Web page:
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Businesses and rental property owners who buy fixed assets or spend money to maintain or improve their property often ask this question.

New final IRS regulations aim to clear up the confusion. Here are a few highlights.

Safe harbor. Taxpayers may elect to deduct relatively small purchases, such as appliances for an apartment building. If the taxpayer has an applicable financial statement,* purchases of up to $5,000 per invoice (or per item as substantiated on an itemized invoice) may be deducted. A taxpayer that lacks the applicable financial statement may deduct up to $500 per invoice (or per item). Either way, the taxpayer must have and follow written accounting procedures that require expensing the items for book purposes.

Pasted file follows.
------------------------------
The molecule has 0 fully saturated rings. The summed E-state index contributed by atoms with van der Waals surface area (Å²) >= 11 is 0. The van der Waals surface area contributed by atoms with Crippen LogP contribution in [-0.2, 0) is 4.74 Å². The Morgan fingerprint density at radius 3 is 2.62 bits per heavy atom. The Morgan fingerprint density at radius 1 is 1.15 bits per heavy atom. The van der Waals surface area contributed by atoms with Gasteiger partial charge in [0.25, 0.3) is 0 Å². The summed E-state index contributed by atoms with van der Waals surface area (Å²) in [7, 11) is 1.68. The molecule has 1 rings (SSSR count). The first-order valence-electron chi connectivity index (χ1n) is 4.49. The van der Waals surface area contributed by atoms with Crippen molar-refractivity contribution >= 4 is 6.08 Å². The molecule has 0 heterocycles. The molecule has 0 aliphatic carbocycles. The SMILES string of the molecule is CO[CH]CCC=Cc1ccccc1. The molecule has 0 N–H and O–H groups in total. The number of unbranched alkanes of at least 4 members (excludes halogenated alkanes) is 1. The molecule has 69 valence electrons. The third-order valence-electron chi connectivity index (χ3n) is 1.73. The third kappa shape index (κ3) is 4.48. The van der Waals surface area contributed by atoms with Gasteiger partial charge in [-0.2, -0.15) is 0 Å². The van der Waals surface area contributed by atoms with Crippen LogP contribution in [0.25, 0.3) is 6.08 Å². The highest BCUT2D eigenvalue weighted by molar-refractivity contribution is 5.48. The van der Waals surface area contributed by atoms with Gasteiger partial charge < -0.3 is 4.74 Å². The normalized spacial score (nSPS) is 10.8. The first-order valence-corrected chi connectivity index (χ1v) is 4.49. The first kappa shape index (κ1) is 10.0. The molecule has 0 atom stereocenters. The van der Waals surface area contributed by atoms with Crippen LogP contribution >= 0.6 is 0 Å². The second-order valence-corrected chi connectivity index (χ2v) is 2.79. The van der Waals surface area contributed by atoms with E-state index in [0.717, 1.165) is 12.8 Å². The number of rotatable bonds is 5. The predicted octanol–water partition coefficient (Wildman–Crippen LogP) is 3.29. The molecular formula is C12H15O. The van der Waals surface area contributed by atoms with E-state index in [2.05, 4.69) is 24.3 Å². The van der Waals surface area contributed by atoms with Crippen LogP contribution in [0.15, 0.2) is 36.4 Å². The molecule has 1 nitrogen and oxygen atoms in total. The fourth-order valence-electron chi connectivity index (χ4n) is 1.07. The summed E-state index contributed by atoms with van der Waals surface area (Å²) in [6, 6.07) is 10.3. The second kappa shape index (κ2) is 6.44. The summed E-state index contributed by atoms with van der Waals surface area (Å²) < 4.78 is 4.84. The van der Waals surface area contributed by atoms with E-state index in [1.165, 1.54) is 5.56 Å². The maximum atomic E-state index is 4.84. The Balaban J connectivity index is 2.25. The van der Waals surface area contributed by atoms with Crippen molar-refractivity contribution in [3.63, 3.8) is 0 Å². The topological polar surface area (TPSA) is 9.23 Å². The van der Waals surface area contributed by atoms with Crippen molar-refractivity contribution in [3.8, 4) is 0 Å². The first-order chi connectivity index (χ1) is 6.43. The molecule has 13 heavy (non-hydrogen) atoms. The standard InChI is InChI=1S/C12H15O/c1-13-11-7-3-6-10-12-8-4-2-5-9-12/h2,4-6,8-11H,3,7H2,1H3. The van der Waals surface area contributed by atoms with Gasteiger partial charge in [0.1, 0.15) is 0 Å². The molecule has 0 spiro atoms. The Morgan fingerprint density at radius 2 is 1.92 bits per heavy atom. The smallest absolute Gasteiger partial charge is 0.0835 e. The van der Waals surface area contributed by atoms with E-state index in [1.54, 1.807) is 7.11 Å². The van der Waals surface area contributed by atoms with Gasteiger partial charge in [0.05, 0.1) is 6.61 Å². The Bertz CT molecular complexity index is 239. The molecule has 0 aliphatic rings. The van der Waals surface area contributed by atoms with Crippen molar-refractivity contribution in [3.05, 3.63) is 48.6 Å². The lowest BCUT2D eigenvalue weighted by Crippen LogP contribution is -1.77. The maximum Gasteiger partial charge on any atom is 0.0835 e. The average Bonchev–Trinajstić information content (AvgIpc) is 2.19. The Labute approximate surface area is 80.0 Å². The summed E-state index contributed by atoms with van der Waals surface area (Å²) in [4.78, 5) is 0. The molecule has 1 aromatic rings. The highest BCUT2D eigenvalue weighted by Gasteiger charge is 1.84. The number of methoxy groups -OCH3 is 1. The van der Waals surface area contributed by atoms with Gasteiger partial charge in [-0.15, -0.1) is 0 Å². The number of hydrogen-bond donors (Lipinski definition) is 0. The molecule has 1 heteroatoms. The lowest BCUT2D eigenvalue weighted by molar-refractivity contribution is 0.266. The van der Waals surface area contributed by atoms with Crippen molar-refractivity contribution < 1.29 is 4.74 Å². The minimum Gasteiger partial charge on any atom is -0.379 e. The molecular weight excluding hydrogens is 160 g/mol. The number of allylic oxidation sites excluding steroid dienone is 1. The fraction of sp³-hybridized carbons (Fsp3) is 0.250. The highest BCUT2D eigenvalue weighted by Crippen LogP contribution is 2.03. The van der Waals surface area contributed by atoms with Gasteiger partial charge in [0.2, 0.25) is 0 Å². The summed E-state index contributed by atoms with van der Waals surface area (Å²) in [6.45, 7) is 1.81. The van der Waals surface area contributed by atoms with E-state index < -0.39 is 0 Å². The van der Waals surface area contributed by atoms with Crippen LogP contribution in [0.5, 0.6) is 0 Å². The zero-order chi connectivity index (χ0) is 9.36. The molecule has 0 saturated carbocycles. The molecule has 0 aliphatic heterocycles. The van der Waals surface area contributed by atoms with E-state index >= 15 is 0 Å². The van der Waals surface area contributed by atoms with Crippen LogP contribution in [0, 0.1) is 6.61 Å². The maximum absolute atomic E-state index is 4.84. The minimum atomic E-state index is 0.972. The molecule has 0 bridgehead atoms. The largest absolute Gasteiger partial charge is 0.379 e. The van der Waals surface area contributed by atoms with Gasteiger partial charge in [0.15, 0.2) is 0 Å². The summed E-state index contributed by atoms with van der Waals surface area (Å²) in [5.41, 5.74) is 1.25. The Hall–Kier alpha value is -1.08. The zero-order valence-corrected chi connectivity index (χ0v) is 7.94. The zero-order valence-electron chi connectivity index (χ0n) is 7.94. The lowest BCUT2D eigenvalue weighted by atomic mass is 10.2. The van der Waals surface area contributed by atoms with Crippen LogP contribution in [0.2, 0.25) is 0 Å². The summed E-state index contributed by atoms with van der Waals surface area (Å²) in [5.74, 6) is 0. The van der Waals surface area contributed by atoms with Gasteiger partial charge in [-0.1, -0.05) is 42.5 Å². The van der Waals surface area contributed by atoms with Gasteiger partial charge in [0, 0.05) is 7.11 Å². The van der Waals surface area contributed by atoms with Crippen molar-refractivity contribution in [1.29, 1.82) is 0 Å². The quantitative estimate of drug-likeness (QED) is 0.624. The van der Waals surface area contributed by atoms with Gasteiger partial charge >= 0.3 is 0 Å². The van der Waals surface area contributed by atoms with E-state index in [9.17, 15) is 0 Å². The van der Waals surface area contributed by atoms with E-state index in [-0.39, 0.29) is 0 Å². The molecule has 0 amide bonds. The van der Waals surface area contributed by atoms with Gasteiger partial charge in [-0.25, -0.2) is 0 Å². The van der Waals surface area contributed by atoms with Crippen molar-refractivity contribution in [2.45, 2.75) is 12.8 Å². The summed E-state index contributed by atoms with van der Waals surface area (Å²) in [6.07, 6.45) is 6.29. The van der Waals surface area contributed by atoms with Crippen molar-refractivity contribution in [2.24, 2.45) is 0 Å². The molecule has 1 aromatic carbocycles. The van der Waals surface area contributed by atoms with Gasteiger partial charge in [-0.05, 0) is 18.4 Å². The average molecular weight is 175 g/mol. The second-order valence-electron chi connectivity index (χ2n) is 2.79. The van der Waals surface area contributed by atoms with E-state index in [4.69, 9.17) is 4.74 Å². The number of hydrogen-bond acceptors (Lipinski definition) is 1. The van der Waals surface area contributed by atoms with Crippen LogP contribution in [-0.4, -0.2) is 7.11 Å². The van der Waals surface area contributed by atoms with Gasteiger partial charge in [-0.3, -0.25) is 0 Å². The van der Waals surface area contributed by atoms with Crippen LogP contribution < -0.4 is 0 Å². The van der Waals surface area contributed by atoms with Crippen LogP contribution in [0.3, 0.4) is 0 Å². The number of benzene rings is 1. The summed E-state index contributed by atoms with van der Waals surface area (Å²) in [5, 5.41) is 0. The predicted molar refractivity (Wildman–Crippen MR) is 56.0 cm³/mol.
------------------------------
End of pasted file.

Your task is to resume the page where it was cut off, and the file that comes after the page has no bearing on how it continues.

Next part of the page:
Improvements. Expenditures related to preexisting units of property are generally considered paid for capital improvements — and depreciated over time — if the expenditures are for:

  • Betterments
  • Restorations
  • Adaptations

The regulations provide details.

Another election. Instead of deducting repair and maintenance costs, taxpayers may elect to capitalize the costs and depreciate them as improvements. The amounts would have to be treated as capital expenditures for book purposes.

For more information on these issues, contact us.

* Includes statements required to be filed with the SEC, certain audited financial statements, and statements required to be provided to federal or state governments or agencies (other than the SEC or IRS)

Original content provided by: Client Line Newsletter